Source code for strawberryfields.apps.qchem.utils

# Copyright 2020 Xanadu Quantum Technologies Inc.

# Licensed under the Apache License, Version 2.0 (the "License");
# you may not use this file except in compliance with the License.
# You may obtain a copy of the License at


# Unless required by applicable law or agreed to in writing, software
# distributed under the License is distributed on an "AS IS" BASIS,
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This module contains various utility functions needed to perform quantum chemistry calculations with
Strawberry Fields.
from typing import Tuple

import numpy as np
from scipy.constants import c, h, m_u, pi
from thewalrus import quantum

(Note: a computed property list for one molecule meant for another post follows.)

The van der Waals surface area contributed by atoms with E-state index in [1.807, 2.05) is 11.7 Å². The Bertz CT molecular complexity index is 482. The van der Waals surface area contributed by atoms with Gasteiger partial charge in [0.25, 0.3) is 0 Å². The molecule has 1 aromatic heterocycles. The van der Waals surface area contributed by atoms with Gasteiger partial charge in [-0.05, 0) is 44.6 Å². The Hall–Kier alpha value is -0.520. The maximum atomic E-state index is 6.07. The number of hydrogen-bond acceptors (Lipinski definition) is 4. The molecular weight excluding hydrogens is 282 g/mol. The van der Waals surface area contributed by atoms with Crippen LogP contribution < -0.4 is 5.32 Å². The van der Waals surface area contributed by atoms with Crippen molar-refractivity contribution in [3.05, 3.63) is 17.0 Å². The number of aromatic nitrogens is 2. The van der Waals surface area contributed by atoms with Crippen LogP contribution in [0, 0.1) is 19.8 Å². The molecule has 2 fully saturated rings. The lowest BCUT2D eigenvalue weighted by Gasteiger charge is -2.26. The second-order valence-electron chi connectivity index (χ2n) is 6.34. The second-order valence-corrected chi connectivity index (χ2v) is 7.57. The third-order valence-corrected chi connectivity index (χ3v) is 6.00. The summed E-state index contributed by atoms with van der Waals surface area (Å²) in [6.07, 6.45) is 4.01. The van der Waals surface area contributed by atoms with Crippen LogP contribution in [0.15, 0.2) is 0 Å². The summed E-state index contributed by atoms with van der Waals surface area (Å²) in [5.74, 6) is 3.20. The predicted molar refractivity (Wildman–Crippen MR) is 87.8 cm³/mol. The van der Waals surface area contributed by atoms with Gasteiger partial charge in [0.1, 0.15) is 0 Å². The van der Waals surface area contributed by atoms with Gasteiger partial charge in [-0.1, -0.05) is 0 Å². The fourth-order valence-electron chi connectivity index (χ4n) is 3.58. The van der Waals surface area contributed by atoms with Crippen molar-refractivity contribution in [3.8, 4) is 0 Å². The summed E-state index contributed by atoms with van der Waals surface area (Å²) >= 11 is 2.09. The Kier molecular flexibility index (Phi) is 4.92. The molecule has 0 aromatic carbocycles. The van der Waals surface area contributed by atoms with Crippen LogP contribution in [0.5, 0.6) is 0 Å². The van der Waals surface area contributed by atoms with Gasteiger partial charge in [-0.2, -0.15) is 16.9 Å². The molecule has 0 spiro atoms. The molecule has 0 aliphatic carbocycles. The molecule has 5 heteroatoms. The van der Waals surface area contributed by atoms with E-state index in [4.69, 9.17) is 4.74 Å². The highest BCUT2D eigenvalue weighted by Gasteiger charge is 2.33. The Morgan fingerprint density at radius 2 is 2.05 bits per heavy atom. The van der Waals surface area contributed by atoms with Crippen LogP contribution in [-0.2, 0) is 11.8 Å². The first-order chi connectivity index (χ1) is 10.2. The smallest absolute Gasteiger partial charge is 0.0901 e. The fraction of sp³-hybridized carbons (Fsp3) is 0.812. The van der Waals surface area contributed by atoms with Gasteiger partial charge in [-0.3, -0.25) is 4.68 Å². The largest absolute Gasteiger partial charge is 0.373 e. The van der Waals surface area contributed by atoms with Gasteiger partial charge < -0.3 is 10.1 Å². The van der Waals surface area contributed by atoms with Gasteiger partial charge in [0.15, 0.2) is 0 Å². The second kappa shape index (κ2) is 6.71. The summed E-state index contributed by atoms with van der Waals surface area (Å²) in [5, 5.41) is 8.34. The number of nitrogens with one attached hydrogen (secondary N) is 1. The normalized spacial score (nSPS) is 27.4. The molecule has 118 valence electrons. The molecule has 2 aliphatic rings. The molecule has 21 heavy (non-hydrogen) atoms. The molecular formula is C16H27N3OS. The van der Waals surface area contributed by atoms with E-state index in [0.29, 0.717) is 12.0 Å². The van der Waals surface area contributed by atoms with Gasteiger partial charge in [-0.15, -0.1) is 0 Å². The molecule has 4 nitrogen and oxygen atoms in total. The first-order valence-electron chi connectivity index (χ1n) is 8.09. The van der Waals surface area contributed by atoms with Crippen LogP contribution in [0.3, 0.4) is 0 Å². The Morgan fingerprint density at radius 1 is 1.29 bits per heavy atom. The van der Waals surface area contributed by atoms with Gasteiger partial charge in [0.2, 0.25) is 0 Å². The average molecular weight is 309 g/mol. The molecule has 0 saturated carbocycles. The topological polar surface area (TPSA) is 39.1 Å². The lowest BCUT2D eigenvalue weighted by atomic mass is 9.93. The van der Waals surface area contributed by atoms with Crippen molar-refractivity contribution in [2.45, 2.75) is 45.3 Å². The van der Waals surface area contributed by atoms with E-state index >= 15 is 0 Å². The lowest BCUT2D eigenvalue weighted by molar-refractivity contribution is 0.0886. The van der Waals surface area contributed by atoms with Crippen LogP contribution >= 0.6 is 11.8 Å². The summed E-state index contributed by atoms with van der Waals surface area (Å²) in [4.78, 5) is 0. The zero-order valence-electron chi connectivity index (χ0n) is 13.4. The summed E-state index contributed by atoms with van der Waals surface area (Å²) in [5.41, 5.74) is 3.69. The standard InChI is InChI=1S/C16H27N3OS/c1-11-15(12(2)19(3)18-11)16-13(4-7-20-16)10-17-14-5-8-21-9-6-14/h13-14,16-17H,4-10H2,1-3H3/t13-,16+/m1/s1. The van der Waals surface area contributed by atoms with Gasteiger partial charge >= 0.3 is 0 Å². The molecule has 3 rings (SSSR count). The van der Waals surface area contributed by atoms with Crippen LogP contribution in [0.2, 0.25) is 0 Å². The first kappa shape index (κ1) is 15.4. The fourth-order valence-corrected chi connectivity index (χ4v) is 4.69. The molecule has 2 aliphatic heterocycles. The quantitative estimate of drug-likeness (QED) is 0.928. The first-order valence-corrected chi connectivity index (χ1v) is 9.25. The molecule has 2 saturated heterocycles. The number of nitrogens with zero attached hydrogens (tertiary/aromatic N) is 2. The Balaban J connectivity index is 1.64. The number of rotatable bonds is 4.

[docs]def duschinsky( Li: np.ndarray, Lf: np.ndarray, ri: np.ndarray, rf: np.ndarray, wf: np.ndarray, m: np.ndarray ) -> Tuple[np.ndarray, np.ndarray]: r"""Generate the Duschinsky rotation matrix :math:`U` and displacement vector :math:`\delta`. The Duschinsky transformation relates the normal coordinates of the initial and final states in a vibronic transition, :math:`q_i` and :math:`q_f` respectively, as: .. math:: q_f = U q_i + d, where :math:`U` is the Duschinsky rotation matrix and :math:`d` is a vector giving the displacement between the equilibrium structures of the two states involved in the vibronic transition. The normal coordinates of a molecule can be represented in terms of atomic displacements as: .. math:: q = L^T \sqrt{m} (r -r_e), where :math:`r_e` represents the equilibrium geometry of the molecule, :math:`m` represents atomic masses and :math:`L` is a matrix containing the eigenvectors of the mass-weighted Hessian. The Duschinsky parameters :math:`U` and :math:`d` can be obtained as: .. math:: U = L_f^T L_i, .. math:: d = L_f^T \sqrt{m} (r_e^i-r_e^f). Note that :math:`i` and :math:`f` refer to the initial and final states, respectively. The parameter :math:`d` is usually represented as a dimensionless parameter :math:`\delta` as: .. math:: \delta = l^{-1} d, where :math:`l` is a diagonal matrix containing the vibrational frequencies :math:`\omega` of the final state: .. math:: l_{kk} = \left ( \frac{\hbar }{2 \pi \omega_k c} \right )^{1/2}, where :math:`\hbar` is the reduced Planck constant and :math:`c` is the speed of light. The vibrational normal mode matrix for a molecule with :math:`M` vibrational modes and :math:`N` atoms is a :math:`3N \times M` matrix where :math:`M = 3N - 6` for nonlinear molecules and :math:`M = 3N - 5` for linear molecules. The Duschinsky rotation matrix of a molecule is an :math:`M \times M` matrix and the Duschinsky displacement vector has :math:`M` components. **Example usage:** >>> Li = np.array([[-0.28933191], [0.0], [0.0], [0.95711104], [0.0], [0.0]]) >>> Lf = np.array([[-0.28933191], [0.0], [0.0], [0.95711104], [0.0], [0.0]]) >>> ri = np.array([-0.0236, 0.0, 0.0, 1.2236, 0.0, 0.0]) >>> rf = np.array([0.0, 0.0, 0.0, 1.4397, 0.0, 0.0]) >>> wf = np.array([1363.2]) >>> m = np.array([11.0093] * 3 + [1.0078] * 3) >>> U, delta = duschinsky(Li, Lf, ri, rf, wf, m) >>> U, delta (array([[0.99977449]]), array([-1.17623073])) Args: Li (array): mass-weighted normal modes of the initial electronic state Lf (array): mass-weighted normal modes of the final electronic state ri (array): equilibrium molecular geometry of the initial electronic state rf (array): equilibrium molecular geometry of the final electronic state wf (array): normal mode frequencies of the final electronic state in units of :math:`\mbox{cm}^{-1}` m (array): atomic masses in unified atomic mass units Returns: tuple[array, array]: Duschinsky rotation matrix :math:`U`, Duschinsky displacement vector :math:`\delta` """ U = Lf.T @ Li d = Lf.T * m**0.5 @ (ri - rf) l0_inv = np.diag((h / (wf * 100.0 * c)) ** (-0.5) * 2.0 * pi) / 1.0e10 * m_u**0.5 delta = np.array(d @ l0_inv) return U, delta